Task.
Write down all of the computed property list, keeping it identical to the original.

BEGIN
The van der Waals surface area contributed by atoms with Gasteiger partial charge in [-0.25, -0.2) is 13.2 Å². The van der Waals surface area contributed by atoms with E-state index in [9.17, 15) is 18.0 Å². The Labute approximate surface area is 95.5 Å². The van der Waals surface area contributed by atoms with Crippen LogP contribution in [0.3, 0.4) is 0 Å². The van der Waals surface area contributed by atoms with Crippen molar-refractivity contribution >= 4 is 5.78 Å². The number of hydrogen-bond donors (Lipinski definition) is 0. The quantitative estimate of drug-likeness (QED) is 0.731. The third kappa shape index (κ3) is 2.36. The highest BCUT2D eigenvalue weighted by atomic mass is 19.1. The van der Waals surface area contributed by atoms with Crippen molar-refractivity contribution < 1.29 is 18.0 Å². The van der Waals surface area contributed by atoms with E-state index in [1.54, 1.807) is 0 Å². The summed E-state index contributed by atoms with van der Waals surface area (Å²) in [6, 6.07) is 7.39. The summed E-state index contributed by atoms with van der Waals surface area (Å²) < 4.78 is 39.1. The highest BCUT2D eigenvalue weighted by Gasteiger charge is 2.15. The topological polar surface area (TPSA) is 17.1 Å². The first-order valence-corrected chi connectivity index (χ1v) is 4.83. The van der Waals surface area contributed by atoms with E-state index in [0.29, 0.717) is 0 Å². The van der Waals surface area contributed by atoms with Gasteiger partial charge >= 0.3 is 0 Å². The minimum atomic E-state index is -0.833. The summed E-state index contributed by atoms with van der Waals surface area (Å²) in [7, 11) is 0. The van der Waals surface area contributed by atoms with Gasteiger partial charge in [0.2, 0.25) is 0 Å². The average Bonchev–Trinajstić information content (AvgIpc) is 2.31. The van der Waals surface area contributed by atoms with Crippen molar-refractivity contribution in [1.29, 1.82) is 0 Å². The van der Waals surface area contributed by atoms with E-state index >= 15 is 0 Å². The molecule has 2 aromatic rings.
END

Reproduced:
The van der Waals surface area contributed by atoms with Gasteiger partial charge in [-0.25, -0.2) is 13.2 Å². The van der Waals surface area contributed by atoms with E-state index in [9.17, 15) is 18.0 Å². The Labute approximate surface area is 95.5 Å². The van der Waals surface area contributed by atoms with Crippen LogP contribution in [0.3, 0.4) is 0 Å². The van der Waals surface area contributed by atoms with Crippen molar-refractivity contribution >= 4 is 5.78 Å². The number of hydrogen-bond donors (Lipinski definition) is 0. The quantitative estimate of drug-likeness (QED) is 0.731. The third kappa shape index (κ3) is 2.36. The highest BCUT2D eigenvalue weighted by atomic mass is 19.1. The van der Waals surface area contributed by atoms with Crippen molar-refractivity contribution < 1.29 is 18.0 Å². The van der Waals surface area contributed by atoms with E-state index in [1.54, 1.807) is 0 Å². The summed E-state index contributed by atoms with van der Waals surface area (Å²) in [6, 6.07) is 7.39. The summed E-state index contributed by atoms with van der Waals surface area (Å²) < 4.78 is 39.1. The highest BCUT2D eigenvalue weighted by Gasteiger charge is 2.15. The topological polar surface area (TPSA) is 17.1 Å². The first-order valence-corrected chi connectivity index (χ1v) is 4.83. The van der Waals surface area contributed by atoms with E-state index in [0.29, 0.717) is 0 Å². The van der Waals surface area contributed by atoms with Gasteiger partial charge >= 0.3 is 0 Å². The minimum atomic E-state index is -0.833. The summed E-state index contributed by atoms with van der Waals surface area (Å²) in [7, 11) is 0. The van der Waals surface area contributed by atoms with Gasteiger partial charge in [0.2, 0.25) is 0 Å². The average Bonchev–Trinajstić information content (AvgIpc) is 2.31. The van der Waals surface area contributed by atoms with Crippen molar-refractivity contribution in [1.29, 1.82) is 0 Å². The van der Waals surface area contributed by atoms with E-state index >= 15 is 0 Å². The molecule has 2 aromatic rings.